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In an unscheduled trading update, GKN announced it was expecting to take a £40m charge in the fourth quarter relating to two "external claims" - one in Aerospace and one in Driveline. Further details are unavailable at this time.
Full year profits before tax are now expected to be only slightly above last year, leading the shares to fall 8.4% in early trading on 13 October.
Detail on what actually lies behind these "external claims" is thin on the ground at the moment, but they are certainly unwelcome. £40m is equivalent to 5% of last year's operating profits, and looks set to wipe out any profit growth in 2017.
However, one-off charges like this wouldn't normally be a great concern to us, these things happen from time to time and shareholders would still benefit from underlying profit growth in the years ahead. The problem is that the charges have sprung out of nowhere, raising concerns there could be more nasties hiding under the stairs.
That margins in the aerospace business, which generates annual sales of £3.4bn, are struggling will be adding to shareholder pain this morning. Fortunately the large automotive divisions continue to perform well. Investments in electric drivechains is weighing on margins at the moment, but is vital to manage a transition to electric vehicles.
In the long term, the pressure will mount for GKN to do the splits, with Aerospace and Automotive going their separate ways. At present though the Â£1.8bn pension fund deficit binds the group together. With that in mind, GKN should be considered more leveraged than a cursory glance at the net debts of £700m would suggest.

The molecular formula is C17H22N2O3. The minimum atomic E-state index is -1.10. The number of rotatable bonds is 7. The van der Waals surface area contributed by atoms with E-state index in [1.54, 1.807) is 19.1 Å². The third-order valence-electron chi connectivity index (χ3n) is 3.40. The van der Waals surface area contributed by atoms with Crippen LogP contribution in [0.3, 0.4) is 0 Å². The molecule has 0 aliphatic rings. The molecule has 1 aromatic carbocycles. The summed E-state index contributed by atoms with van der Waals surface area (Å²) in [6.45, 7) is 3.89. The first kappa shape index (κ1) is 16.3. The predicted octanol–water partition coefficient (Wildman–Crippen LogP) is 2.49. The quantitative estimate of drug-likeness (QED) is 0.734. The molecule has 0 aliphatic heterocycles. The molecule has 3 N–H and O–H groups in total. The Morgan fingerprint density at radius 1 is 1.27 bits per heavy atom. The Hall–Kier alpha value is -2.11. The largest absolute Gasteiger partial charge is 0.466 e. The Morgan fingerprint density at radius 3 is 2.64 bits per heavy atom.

The stock is not highly rated, partly as a result of the pension-induced de facto leverage, and partly because of the exposure to the volatile automotive market. Currently, GKN trades on 10.1 times next year's earnings, which is below the rating of many other UK industrials.
Assuming that no more "claims" appear out of the blue, a low rating could make the group attractive, especially if it's able to deliver on its medium term promises. Driveline growth remains robust, while increased defence spending should support the Aerospace division. The group has as yet been unable to convert cost savings into margin gains, but it's still early days.
As with much of GKN, the dividend is reasonable but unexceptional, offering a prospective yield of 2.85%. GKN is a solid business, but until it sorts out the pension situation, it's unlikely to be going anywhere fast.
Third Quarter Trading Update
GKN Aerospace saw sales in commercial aerospace slow slightly in the quarter, with military sales ahead of the prior year.
However margins in the division have been "disappointing", as operational challenges, pricing pressure and the end of certain programmes all weighed on performance. These headwinds will continue into the fourth quarter, although will be offset by a one-off retrospective pricing adjustment of £20 million.
By comparison, the performance of GKN Driveline has been good, with sales well ahead of 2% global automotive growth. Even including the impact of the Q4 claim, Driveline's margin is expected to be similar to last year.
Organic sales growth continued at GKN Powder Metallurgy, despite a decline in US automotive production rates, as it continued to benefit from currency translation and acquisitions in China and Turkey. Growth includes passing higher raw material prices on to customers, which also reduces reported margins slightly.
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